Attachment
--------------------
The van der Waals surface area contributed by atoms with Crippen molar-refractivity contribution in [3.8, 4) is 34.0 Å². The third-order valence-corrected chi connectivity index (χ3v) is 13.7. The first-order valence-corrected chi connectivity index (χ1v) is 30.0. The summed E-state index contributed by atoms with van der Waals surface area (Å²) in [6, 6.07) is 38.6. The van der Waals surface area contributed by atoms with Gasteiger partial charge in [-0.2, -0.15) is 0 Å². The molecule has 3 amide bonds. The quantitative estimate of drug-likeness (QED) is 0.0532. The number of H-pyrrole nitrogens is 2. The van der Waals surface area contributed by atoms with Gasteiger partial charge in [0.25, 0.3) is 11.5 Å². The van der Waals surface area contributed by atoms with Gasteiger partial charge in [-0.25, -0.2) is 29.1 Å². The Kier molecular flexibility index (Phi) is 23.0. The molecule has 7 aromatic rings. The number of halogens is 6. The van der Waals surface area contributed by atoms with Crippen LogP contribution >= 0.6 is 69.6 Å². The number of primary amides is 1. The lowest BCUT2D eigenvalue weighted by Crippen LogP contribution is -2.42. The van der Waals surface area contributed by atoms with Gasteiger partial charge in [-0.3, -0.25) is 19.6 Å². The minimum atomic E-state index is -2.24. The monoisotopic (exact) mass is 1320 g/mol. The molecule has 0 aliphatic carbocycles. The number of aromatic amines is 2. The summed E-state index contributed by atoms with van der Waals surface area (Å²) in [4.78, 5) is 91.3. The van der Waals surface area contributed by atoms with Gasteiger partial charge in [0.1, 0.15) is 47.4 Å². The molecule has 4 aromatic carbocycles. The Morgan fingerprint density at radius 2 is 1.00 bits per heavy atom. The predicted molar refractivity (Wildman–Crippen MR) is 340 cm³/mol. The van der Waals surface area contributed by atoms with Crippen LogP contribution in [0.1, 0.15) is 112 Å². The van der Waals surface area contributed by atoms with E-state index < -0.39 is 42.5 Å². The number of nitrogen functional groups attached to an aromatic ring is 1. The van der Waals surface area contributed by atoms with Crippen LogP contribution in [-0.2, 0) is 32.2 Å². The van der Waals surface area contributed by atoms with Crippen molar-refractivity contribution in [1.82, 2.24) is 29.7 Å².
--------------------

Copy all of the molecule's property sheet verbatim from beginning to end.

The van der Waals surface area contributed by atoms with Crippen molar-refractivity contribution in [3.8, 4) is 34.0 Å². The third-order valence-corrected chi connectivity index (χ3v) is 13.7. The first-order valence-corrected chi connectivity index (χ1v) is 30.0. The summed E-state index contributed by atoms with van der Waals surface area (Å²) in [6, 6.07) is 38.6. The van der Waals surface area contributed by atoms with Gasteiger partial charge in [-0.2, -0.15) is 0 Å². The molecule has 3 amide bonds. The quantitative estimate of drug-likeness (QED) is 0.0532. The number of H-pyrrole nitrogens is 2. The van der Waals surface area contributed by atoms with Gasteiger partial charge in [0.25, 0.3) is 11.5 Å². The van der Waals surface area contributed by atoms with Gasteiger partial charge in [-0.25, -0.2) is 29.1 Å². The Kier molecular flexibility index (Phi) is 23.0. The molecule has 7 aromatic rings. The number of halogens is 6. The van der Waals surface area contributed by atoms with Crippen LogP contribution >= 0.6 is 69.6 Å². The number of primary amides is 1. The lowest BCUT2D eigenvalue weighted by Crippen LogP contribution is -2.42. The van der Waals surface area contributed by atoms with Gasteiger partial charge in [-0.3, -0.25) is 19.6 Å². The minimum atomic E-state index is -2.24. The monoisotopic (exact) mass is 1320 g/mol. The molecule has 0 aliphatic carbocycles. The number of aromatic amines is 2. The summed E-state index contributed by atoms with van der Waals surface area (Å²) in [4.78, 5) is 91.3. The van der Waals surface area contributed by atoms with Gasteiger partial charge in [0.1, 0.15) is 47.4 Å². The molecule has 4 aromatic carbocycles. The Morgan fingerprint density at radius 2 is 1.00 bits per heavy atom. The predicted molar refractivity (Wildman–Crippen MR) is 340 cm³/mol. The van der Waals surface area contributed by atoms with Crippen LogP contribution in [0.1, 0.15) is 112 Å². The van der Waals surface area contributed by atoms with E-state index < -0.39 is 42.5 Å². The number of nitrogen functional groups attached to an aromatic ring is 1. The van der Waals surface area contributed by atoms with Crippen LogP contribution in [-0.2, 0) is 32.2 Å². The van der Waals surface area contributed by atoms with Crippen molar-refractivity contribution in [1.82, 2.24) is 29.7 Å².